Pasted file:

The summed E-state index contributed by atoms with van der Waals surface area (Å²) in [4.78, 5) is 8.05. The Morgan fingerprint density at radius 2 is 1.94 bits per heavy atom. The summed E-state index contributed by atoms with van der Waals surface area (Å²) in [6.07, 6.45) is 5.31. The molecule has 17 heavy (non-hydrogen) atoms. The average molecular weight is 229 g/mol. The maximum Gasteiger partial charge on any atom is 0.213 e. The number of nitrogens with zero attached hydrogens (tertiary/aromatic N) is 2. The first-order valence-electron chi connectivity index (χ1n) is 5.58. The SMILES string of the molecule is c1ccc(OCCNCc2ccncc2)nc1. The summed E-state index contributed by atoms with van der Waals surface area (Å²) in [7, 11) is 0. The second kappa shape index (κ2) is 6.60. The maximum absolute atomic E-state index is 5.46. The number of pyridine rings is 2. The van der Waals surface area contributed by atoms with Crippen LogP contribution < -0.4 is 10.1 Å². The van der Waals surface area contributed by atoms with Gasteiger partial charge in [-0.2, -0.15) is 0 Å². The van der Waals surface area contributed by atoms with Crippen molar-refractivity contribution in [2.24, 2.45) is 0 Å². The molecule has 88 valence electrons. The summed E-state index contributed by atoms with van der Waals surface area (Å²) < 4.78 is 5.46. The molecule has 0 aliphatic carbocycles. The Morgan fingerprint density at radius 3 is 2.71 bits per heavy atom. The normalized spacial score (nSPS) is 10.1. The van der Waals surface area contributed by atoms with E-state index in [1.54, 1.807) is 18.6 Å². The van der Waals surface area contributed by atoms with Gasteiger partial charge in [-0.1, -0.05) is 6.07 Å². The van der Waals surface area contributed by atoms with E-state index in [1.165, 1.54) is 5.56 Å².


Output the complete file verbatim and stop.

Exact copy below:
The summed E-state index contributed by atoms with van der Waals surface area (Å²) in [4.78, 5) is 8.05. The Morgan fingerprint density at radius 2 is 1.94 bits per heavy atom. The summed E-state index contributed by atoms with van der Waals surface area (Å²) in [6.07, 6.45) is 5.31. The molecule has 17 heavy (non-hydrogen) atoms. The average molecular weight is 229 g/mol. The maximum Gasteiger partial charge on any atom is 0.213 e. The number of nitrogens with zero attached hydrogens (tertiary/aromatic N) is 2. The first-order valence-electron chi connectivity index (χ1n) is 5.58. The SMILES string of the molecule is c1ccc(OCCNCc2ccncc2)nc1. The summed E-state index contributed by atoms with van der Waals surface area (Å²) in [7, 11) is 0. The second kappa shape index (κ2) is 6.60. The maximum absolute atomic E-state index is 5.46. The number of pyridine rings is 2. The van der Waals surface area contributed by atoms with Crippen LogP contribution < -0.4 is 10.1 Å². The van der Waals surface area contributed by atoms with Gasteiger partial charge in [-0.2, -0.15) is 0 Å². The van der Waals surface area contributed by atoms with Crippen molar-refractivity contribution in [2.24, 2.45) is 0 Å². The molecule has 88 valence electrons. The summed E-state index contributed by atoms with van der Waals surface area (Å²) < 4.78 is 5.46. The molecule has 0 aliphatic carbocycles. The Morgan fingerprint density at radius 3 is 2.71 bits per heavy atom. The normalized spacial score (nSPS) is 10.1. The van der Waals surface area contributed by atoms with E-state index in [1.54, 1.807) is 18.6 Å². The van der Waals surface area contributed by atoms with Gasteiger partial charge in [-0.1, -0.05) is 6.07 Å². The van der Waals surface area contributed by atoms with E-state index in [1.165, 1.54) is 5.56 Å².